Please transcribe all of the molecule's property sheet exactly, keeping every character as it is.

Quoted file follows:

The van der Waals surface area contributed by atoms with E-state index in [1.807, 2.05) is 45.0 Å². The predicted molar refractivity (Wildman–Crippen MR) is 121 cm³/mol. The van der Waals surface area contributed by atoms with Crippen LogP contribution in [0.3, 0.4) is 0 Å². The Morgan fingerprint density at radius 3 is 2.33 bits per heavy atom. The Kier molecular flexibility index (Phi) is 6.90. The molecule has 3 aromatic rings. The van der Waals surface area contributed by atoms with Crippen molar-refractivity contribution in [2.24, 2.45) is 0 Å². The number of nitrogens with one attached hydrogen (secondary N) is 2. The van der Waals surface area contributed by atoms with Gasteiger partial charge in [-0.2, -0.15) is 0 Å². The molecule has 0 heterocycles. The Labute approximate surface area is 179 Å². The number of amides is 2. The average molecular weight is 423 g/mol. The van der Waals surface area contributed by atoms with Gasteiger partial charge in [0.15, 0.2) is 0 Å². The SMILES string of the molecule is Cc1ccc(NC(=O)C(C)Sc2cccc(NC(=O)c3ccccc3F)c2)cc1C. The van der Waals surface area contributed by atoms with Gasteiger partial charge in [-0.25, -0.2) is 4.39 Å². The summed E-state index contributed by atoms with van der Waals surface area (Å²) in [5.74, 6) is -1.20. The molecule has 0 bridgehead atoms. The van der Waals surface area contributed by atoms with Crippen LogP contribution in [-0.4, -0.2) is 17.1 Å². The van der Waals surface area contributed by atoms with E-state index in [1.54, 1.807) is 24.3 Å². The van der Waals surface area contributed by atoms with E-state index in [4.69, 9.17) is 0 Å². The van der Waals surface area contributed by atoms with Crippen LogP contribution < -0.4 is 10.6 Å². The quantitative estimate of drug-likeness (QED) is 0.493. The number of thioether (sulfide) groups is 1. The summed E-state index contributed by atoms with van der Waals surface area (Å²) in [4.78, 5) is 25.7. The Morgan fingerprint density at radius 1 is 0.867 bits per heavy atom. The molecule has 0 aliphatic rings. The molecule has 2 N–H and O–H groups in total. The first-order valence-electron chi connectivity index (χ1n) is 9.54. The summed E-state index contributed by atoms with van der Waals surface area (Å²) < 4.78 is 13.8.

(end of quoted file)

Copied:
The van der Waals surface area contributed by atoms with E-state index in [1.807, 2.05) is 45.0 Å². The predicted molar refractivity (Wildman–Crippen MR) is 121 cm³/mol. The van der Waals surface area contributed by atoms with Crippen LogP contribution in [0.3, 0.4) is 0 Å². The Morgan fingerprint density at radius 3 is 2.33 bits per heavy atom. The Kier molecular flexibility index (Phi) is 6.90. The molecule has 3 aromatic rings. The van der Waals surface area contributed by atoms with Crippen molar-refractivity contribution in [2.24, 2.45) is 0 Å². The number of nitrogens with one attached hydrogen (secondary N) is 2. The van der Waals surface area contributed by atoms with Gasteiger partial charge in [-0.2, -0.15) is 0 Å². The molecule has 0 heterocycles. The Labute approximate surface area is 179 Å². The number of amides is 2. The average molecular weight is 423 g/mol. The van der Waals surface area contributed by atoms with Gasteiger partial charge in [0.15, 0.2) is 0 Å². The SMILES string of the molecule is Cc1ccc(NC(=O)C(C)Sc2cccc(NC(=O)c3ccccc3F)c2)cc1C. The van der Waals surface area contributed by atoms with Gasteiger partial charge in [-0.25, -0.2) is 4.39 Å². The summed E-state index contributed by atoms with van der Waals surface area (Å²) in [5.74, 6) is -1.20. The molecule has 0 bridgehead atoms. The van der Waals surface area contributed by atoms with Crippen LogP contribution in [-0.4, -0.2) is 17.1 Å². The van der Waals surface area contributed by atoms with E-state index in [1.54, 1.807) is 24.3 Å². The van der Waals surface area contributed by atoms with E-state index in [4.69, 9.17) is 0 Å². The van der Waals surface area contributed by atoms with Crippen LogP contribution < -0.4 is 10.6 Å². The quantitative estimate of drug-likeness (QED) is 0.493. The number of thioether (sulfide) groups is 1. The summed E-state index contributed by atoms with van der Waals surface area (Å²) in [4.78, 5) is 25.7. The Morgan fingerprint density at radius 1 is 0.867 bits per heavy atom. The molecule has 0 aliphatic rings. The molecule has 2 N–H and O–H groups in total. The first-order valence-electron chi connectivity index (χ1n) is 9.54. The summed E-state index contributed by atoms with van der Waals surface area (Å²) < 4.78 is 13.8.